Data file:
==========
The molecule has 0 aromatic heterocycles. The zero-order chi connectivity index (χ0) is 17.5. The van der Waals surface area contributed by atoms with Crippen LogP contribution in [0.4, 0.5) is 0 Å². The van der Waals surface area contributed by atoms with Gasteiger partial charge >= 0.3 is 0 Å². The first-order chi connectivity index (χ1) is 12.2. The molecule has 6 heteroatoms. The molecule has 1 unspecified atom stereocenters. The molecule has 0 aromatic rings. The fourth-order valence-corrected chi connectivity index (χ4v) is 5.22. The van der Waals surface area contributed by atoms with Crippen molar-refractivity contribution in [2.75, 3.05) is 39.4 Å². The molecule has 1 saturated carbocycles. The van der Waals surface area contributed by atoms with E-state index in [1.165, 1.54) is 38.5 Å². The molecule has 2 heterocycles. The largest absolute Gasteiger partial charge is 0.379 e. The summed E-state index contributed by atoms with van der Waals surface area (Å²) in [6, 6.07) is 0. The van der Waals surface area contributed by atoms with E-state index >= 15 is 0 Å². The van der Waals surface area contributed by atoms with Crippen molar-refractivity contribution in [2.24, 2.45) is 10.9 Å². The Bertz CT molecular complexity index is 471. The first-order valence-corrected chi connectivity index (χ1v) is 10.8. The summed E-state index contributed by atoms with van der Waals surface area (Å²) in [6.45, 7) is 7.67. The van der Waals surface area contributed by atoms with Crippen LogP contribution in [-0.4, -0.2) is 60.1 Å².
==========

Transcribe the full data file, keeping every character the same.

The molecule has 0 aromatic heterocycles. The zero-order chi connectivity index (χ0) is 17.5. The van der Waals surface area contributed by atoms with Crippen LogP contribution in [0.4, 0.5) is 0 Å². The van der Waals surface area contributed by atoms with Gasteiger partial charge >= 0.3 is 0 Å². The first-order chi connectivity index (χ1) is 12.2. The molecule has 6 heteroatoms. The molecule has 1 unspecified atom stereocenters. The molecule has 0 aromatic rings. The fourth-order valence-corrected chi connectivity index (χ4v) is 5.22. The van der Waals surface area contributed by atoms with Crippen molar-refractivity contribution in [2.75, 3.05) is 39.4 Å². The molecule has 1 saturated carbocycles. The van der Waals surface area contributed by atoms with E-state index in [1.165, 1.54) is 38.5 Å². The molecule has 2 heterocycles. The largest absolute Gasteiger partial charge is 0.379 e. The summed E-state index contributed by atoms with van der Waals surface area (Å²) in [6, 6.07) is 0. The van der Waals surface area contributed by atoms with E-state index >= 15 is 0 Å². The van der Waals surface area contributed by atoms with Crippen molar-refractivity contribution in [2.24, 2.45) is 10.9 Å². The Bertz CT molecular complexity index is 471. The first-order valence-corrected chi connectivity index (χ1v) is 10.8. The summed E-state index contributed by atoms with van der Waals surface area (Å²) in [6.45, 7) is 7.67. The van der Waals surface area contributed by atoms with Crippen LogP contribution in [-0.4, -0.2) is 60.1 Å².